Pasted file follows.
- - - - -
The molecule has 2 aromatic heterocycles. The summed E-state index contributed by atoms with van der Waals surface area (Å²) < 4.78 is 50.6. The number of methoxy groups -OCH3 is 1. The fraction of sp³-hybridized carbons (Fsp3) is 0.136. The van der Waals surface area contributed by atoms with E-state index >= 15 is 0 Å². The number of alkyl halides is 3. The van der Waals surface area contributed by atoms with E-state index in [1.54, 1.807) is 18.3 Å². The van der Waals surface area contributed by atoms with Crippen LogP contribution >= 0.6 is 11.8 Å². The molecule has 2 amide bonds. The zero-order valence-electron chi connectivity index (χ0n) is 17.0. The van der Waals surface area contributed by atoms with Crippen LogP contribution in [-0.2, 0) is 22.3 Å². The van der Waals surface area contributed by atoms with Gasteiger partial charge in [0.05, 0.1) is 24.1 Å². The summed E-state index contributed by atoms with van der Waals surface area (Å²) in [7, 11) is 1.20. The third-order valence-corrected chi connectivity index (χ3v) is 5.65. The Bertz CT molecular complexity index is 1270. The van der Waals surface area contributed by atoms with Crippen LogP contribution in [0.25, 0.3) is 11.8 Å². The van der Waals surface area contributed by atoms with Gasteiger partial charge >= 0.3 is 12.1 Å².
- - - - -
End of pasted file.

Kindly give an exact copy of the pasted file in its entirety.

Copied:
The molecule has 2 aromatic heterocycles. The summed E-state index contributed by atoms with van der Waals surface area (Å²) < 4.78 is 50.6. The number of methoxy groups -OCH3 is 1. The fraction of sp³-hybridized carbons (Fsp3) is 0.136. The van der Waals surface area contributed by atoms with E-state index >= 15 is 0 Å². The number of alkyl halides is 3. The van der Waals surface area contributed by atoms with E-state index in [1.54, 1.807) is 18.3 Å². The van der Waals surface area contributed by atoms with Crippen LogP contribution >= 0.6 is 11.8 Å². The molecule has 2 amide bonds. The zero-order valence-electron chi connectivity index (χ0n) is 17.0. The van der Waals surface area contributed by atoms with Crippen LogP contribution in [-0.2, 0) is 22.3 Å². The van der Waals surface area contributed by atoms with Gasteiger partial charge in [0.05, 0.1) is 24.1 Å². The summed E-state index contributed by atoms with van der Waals surface area (Å²) in [7, 11) is 1.20. The third-order valence-corrected chi connectivity index (χ3v) is 5.65. The Bertz CT molecular complexity index is 1270. The van der Waals surface area contributed by atoms with Crippen LogP contribution in [0.25, 0.3) is 11.8 Å². The van der Waals surface area contributed by atoms with Gasteiger partial charge >= 0.3 is 12.1 Å².